Previous blogs highlighted headline-making cyberattacks. Of course, there’s the infamous 2020 SolarWinds attack: the Russian Foreign Intelligence Service injected malicious code into network management software, infecting thousands of users in federal agencies like the Pentagon, State Department, Department of Energy, National Nuclear Security Administration, and Treasury.

In early 2018, the silicon chip behemoth Taiwan Semiconductor Manufacturing Company (TSMC) fell prey to ransomware. A new computer infected by the WannaCry virus was brought into a TSMC manufacturing plant. An unsuspecting employee connected the machine to the plant’s intranet before the IT department could make sure the machine was clean. The virus ultimately impacted more than 10,000 computers and fabrication machines. The price tag to TSMC ended up around $200M.

A “supply chain” attack called the Zombie Zero happened in 2014: A contract manufacturer worked with a hacker organization to load compromised firmware into handheld barcode scanners. When the scanners were connected to networks of victim organizations, including several Fortune 100 companies, they extracted every piece of scanned data.

In addition to external attack vectors, many security breaches and data loss incidents are traced to insider threats in the form of unauthorized access to sensitive information, or to computers and/or their drives being mislaid or stolen.

Zero Trust Cybersecurity

An evolving approach to cyberthreats is to adopt a zero trust (ZT) cybersecurity model. This model is a mindset that behaves as if the threat is already present. Perimeter security is no longer sufficient to protect data.

The zero trust model has evolved since its coinage in 1994 by Stephen Marsh. Forrester Group’s John Kindervag helped popularize the model over 10 years ago and it has become a driving force for organizations create data protection infrastructure.

A November 10, 2021 C4ISRNET article—Pentagon ‘Zero Trust’ Cyber Office Coming in December—noted that the Pentagon is going to formally launch a new office dedicated to accelerating the adoption of a zero trust. This is a big milestone for the adoption of the zero trust security model.

Seven Pillars of Zero Trust

A recent C4ISRNET-sponsored conference featured a talk by David McKeown, Deputy DoD CIO for Cybersecurity/Chief Information Security. McKeown laid out seven pillars of zero trust environments, which are as follows. (I believe Forrester’s model has also evolved to have seven similar pillars.)


  • Data needs to be secure in and of itself (encrypted, eg) with permission-based access
  • Users need to be authenticated and their access controlled
  • Ensure that devices are secure (or if not, provide lower-level environment access)
  • Workloads and servers need to be segmented to minimize risk that multiple applications and data are exposed
  • Segment applications themselves so they cannot affect each other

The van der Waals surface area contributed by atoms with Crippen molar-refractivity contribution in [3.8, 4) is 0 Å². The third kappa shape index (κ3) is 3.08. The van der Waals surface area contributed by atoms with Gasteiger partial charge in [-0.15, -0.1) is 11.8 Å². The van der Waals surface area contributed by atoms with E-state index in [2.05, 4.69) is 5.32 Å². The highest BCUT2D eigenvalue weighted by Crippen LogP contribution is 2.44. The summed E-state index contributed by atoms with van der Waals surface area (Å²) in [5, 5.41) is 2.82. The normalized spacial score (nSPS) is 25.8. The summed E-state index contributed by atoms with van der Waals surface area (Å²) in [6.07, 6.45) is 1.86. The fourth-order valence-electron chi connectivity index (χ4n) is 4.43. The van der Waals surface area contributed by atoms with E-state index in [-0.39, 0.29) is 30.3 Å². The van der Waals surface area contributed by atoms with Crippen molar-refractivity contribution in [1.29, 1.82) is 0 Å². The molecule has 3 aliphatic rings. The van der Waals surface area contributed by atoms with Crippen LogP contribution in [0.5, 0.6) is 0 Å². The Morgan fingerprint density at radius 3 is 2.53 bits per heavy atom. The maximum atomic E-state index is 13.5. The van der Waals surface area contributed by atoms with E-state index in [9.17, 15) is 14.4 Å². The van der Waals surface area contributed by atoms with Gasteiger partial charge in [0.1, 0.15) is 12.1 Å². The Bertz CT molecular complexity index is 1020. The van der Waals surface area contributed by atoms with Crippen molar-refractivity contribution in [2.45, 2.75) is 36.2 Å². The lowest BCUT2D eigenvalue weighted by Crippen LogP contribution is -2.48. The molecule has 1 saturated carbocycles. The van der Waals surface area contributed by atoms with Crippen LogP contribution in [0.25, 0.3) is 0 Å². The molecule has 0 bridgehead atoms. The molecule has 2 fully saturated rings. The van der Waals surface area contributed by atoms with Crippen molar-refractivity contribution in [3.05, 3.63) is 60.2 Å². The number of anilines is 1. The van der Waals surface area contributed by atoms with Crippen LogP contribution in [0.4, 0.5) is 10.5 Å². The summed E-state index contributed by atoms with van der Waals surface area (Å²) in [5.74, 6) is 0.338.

• Log everything in the environment—and analyze.
  • Orchestrate and automate responses; codify human-based processes

Securing DAR is Critical

As I’ve noted before, a key aspect of a zero trust environment is to secure Data at Rest (DAR) since data access is exactly the reason most cyberattacks are created. Using SSDs equipped with the following capabilities is a big step to securing DAR:

  • A certified hardware encryption engine (EE) to facilitate encryption as data is written and decryption when reading the drive,
  • with an on-drive data encryption key (DEK) to reduce key management issues,
  • authorization acquisition (AA), to release the DEK to the encryption engine,
  • multi-factor authentication (MFA), to goes beyond single password security
  • and pre-boot authentication (PBA), which requires authentication to authorize the computer to boot up.

At DIGISTOR, we specialize in helping military and government agencies and commercial entities of all sizes find the right encrypted storage solution to secure their DAR. With a wide range of secure storage offerings, from bare drives to removable solutions to Commercial Solutions for Classified (CSfC)-ready SSDs, we can assist with specifying the appropriate storage devices to secure your important data. If you have any questions as to securing DAR might apply to your own data security requirements, please feel free to contact us.

Additional Resources

Whitepaper: Building a Citadel of Trust in a Zero Trust World

Whitepaper: Is Your Data at Rest (DAR) Truly Secure?

Blog: Classified Information and Data at Rest (DAR)

Blog: An Overview of Encryption Standards and Technologies

Blog: Cybersecurity Threat Levels: What Do You Know?

Blog: It’s All About Speed: PCIe Gen 4

Blog: CISOs: Maintaining Cybersecurity at a Global Scale

Article on Secure Your Data at Rest, Stupid!


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